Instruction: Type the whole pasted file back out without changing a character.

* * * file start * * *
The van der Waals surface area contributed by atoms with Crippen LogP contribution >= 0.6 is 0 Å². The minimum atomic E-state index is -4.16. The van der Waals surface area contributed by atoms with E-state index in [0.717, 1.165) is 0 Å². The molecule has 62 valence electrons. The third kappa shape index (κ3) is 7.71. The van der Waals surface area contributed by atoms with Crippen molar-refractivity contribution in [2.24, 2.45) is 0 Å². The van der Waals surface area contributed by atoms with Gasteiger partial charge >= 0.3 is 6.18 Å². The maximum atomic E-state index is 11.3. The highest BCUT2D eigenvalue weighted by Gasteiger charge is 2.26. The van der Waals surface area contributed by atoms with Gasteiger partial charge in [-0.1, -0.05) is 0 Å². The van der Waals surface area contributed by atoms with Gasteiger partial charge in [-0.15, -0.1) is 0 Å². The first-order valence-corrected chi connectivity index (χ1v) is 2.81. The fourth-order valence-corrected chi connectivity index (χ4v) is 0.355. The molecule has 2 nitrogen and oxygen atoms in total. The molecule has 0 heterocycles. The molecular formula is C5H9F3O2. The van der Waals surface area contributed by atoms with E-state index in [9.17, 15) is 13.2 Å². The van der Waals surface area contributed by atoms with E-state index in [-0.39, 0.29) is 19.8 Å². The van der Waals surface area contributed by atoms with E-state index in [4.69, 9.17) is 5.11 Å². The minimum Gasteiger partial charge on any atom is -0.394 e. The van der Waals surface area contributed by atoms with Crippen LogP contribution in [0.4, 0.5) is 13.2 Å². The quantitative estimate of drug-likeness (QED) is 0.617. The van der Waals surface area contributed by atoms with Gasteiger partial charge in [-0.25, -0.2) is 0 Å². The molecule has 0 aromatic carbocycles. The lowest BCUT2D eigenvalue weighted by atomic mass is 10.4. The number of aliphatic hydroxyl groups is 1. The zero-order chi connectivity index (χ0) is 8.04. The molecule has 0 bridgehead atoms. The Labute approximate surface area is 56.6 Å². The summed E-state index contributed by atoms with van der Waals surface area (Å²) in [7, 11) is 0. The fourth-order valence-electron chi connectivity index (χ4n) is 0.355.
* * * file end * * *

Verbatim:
The van der Waals surface area contributed by atoms with Crippen LogP contribution >= 0.6 is 0 Å². The minimum atomic E-state index is -4.16. The van der Waals surface area contributed by atoms with E-state index in [0.717, 1.165) is 0 Å². The molecule has 62 valence electrons. The third kappa shape index (κ3) is 7.71. The van der Waals surface area contributed by atoms with Crippen molar-refractivity contribution in [2.24, 2.45) is 0 Å². The van der Waals surface area contributed by atoms with Gasteiger partial charge >= 0.3 is 6.18 Å². The maximum atomic E-state index is 11.3. The highest BCUT2D eigenvalue weighted by Gasteiger charge is 2.26. The van der Waals surface area contributed by atoms with Gasteiger partial charge in [-0.1, -0.05) is 0 Å². The van der Waals surface area contributed by atoms with Gasteiger partial charge in [-0.15, -0.1) is 0 Å². The first-order valence-corrected chi connectivity index (χ1v) is 2.81. The fourth-order valence-corrected chi connectivity index (χ4v) is 0.355. The molecule has 2 nitrogen and oxygen atoms in total. The molecule has 0 heterocycles. The molecular formula is C5H9F3O2. The van der Waals surface area contributed by atoms with E-state index in [9.17, 15) is 13.2 Å². The van der Waals surface area contributed by atoms with E-state index in [-0.39, 0.29) is 19.8 Å². The van der Waals surface area contributed by atoms with E-state index in [4.69, 9.17) is 5.11 Å². The minimum Gasteiger partial charge on any atom is -0.394 e. The van der Waals surface area contributed by atoms with Crippen LogP contribution in [0.4, 0.5) is 13.2 Å². The quantitative estimate of drug-likeness (QED) is 0.617. The van der Waals surface area contributed by atoms with Gasteiger partial charge in [-0.25, -0.2) is 0 Å². The molecule has 0 aromatic carbocycles. The lowest BCUT2D eigenvalue weighted by atomic mass is 10.4. The number of aliphatic hydroxyl groups is 1. The zero-order chi connectivity index (χ0) is 8.04. The molecule has 0 bridgehead atoms. The Labute approximate surface area is 56.6 Å². The summed E-state index contributed by atoms with van der Waals surface area (Å²) in [7, 11) is 0. The fourth-order valence-electron chi connectivity index (χ4n) is 0.355.